The clash of kingdoms, the kingdom of God and the kingdoms of this world, the potent symbolism of a sacrifice for sin taken from the Temple cult. The validation of everything Jesus was and embodied, the victory of Good over evil, was  given us on the third day, when the illusion of a victory on behalf of evil was decisively overturned for ever and the gates of heaven were flung open to all who had faith in the resurrection of Jesus.

Ultimately, salvation is not something that any of us has to reach up for or is forever just out of reach.
Salvation is the very ground we stand on and can confidently build our lives upon this rock. 

Monday, 12 February 2018

This is my son. Listen to him!

2 kings 2: 1-12 (page 307 in our pew Bibles) The original "Chariots of fire!" when the prophet Elijah is taken up into heaven
2 Corinthians 4: 3-6 (page 965 in our pew Bibles) The light of the gospel is veiled from many people who can't see the glory of Jesus - particularly pertinent in modern Britain perhaps?
Mark 9: 2-9 (page 844 in our pew Bibles) The Transfiguration of Jesus might fit better in Epiphany you'd think, but also brings the tragedy of the impending crucifixion into sharper focus

There are two people in the old testament who apparently don’t die and they are Enoch (Genesis 5:24) and Elijah who was taken up into heaven on a fiery chariot.

Perhaps because of this, the tradition that Elijah would return to herald the messiah grew as we explored in Advent, Jesus saw John the Baptist fulfilling that role.

Elijah also came to symbolise the entire tradition of the prophets to the Israelites which is why he appears at the Transfiguration in our gospel story today.

As a side issue, when Elisha requests a double portion or double share of his Spirit that isn’t being greedy; what is meant by that is that he wants the two thirds share in the estate that is inherited by the eldest son from his father  (Deut 21:17). What this means is that Elisha wants to be Elijah’s successor, his heir to this pre-eminent prophetic role.
But today it is not the prophetic tradition or the law that is being focussed on, it is the glory of God shining out from the face of Jesus Christ.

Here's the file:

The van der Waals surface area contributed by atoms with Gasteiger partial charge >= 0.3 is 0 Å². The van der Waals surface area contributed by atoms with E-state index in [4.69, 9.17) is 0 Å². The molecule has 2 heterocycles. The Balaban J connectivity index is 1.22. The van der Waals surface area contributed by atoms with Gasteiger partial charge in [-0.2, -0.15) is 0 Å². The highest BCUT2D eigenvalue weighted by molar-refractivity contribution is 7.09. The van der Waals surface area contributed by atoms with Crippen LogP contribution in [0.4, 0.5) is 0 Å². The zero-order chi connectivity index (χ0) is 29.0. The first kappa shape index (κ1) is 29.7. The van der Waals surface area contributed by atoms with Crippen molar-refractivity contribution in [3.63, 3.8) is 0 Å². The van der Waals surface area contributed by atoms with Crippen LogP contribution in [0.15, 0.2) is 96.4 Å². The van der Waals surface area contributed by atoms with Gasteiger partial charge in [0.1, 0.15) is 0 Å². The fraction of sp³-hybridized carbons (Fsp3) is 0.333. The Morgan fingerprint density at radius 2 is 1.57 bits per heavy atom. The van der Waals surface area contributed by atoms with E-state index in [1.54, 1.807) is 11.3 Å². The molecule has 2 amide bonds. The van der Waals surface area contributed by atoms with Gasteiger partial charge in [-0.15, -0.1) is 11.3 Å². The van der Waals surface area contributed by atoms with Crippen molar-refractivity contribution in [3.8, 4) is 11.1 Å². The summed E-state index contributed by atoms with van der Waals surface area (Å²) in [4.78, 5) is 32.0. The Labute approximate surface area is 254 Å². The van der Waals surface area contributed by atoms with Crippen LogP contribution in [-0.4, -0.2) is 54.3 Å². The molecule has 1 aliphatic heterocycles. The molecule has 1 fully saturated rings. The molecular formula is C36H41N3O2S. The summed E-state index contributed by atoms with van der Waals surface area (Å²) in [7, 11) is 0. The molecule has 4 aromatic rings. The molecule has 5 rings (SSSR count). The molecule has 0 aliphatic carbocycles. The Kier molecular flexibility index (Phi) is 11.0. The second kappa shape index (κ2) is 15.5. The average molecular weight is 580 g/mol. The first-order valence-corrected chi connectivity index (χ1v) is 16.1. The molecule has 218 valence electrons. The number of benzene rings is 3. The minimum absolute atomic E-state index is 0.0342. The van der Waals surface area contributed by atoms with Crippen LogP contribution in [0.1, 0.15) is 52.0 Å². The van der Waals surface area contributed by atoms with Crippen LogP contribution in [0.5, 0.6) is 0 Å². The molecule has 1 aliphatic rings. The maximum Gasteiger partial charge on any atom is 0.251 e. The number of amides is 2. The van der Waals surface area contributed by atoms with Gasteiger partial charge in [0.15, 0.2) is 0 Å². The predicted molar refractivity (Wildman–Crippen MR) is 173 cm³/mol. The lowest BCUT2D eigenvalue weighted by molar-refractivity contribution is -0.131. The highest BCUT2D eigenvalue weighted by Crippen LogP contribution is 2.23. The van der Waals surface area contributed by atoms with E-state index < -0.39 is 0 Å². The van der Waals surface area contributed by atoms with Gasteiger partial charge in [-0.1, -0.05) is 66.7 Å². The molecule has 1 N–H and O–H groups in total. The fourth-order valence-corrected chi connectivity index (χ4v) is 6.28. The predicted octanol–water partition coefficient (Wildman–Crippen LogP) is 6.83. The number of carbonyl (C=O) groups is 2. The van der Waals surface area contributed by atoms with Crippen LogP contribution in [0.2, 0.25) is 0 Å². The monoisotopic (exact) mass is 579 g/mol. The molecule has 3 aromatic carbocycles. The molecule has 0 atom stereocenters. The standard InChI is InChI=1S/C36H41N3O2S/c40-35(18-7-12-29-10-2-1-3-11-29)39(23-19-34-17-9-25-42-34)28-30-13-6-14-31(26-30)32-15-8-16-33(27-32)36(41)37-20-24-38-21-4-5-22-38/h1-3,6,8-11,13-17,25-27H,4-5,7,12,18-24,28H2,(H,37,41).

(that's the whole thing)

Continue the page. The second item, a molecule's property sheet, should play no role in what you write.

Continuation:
When Paul and his gospel are being questioned or derided, he returns to that gospel with increased fervour. He says of his and his helpers’ ministry
“For we do not proclaim ourselves; we proclaim Jesus Christ as Lord and ourselves as your servants for Jesus’ sake”

When Paul talks about the gospel being veiled from People let’s not forget he was talking out of his own experience. Paul or Saul as was known originally knew enough about Jesus to persecute the young church and it needed a tremendous religious experience or encounter with God to persuade him otherwise. The power and magnitude of that experience, forcing Paul to make a decision is what affected George Appleby and at his funeral on Friday Paul’s conversion story was read at his funeral.
Which brings us nicely to another mysterious but powerful God event known in the trade as a theophany.

In the transfiguration, the miracle happens to Jesus rather than being done by Him.

There are other places in Mark where three or four of the disciples are taken apart from the twelve for an event that reveals something about Jesus but what is being revealed here?

Who Jesus actually is in relation to God and the entire Jewish tradition is being revealed here.

Jesus is not one of three, Elijah representing prophesy and Moses the law, for whom Peter has to build three shelters; Jesus is greater than both of them.
His demeanour was dazzling white and then appeared a cloud, which is biblical code for the presence of God and out of the cloud comes the voice of God,
“This is my son, the beloved, listen to Him”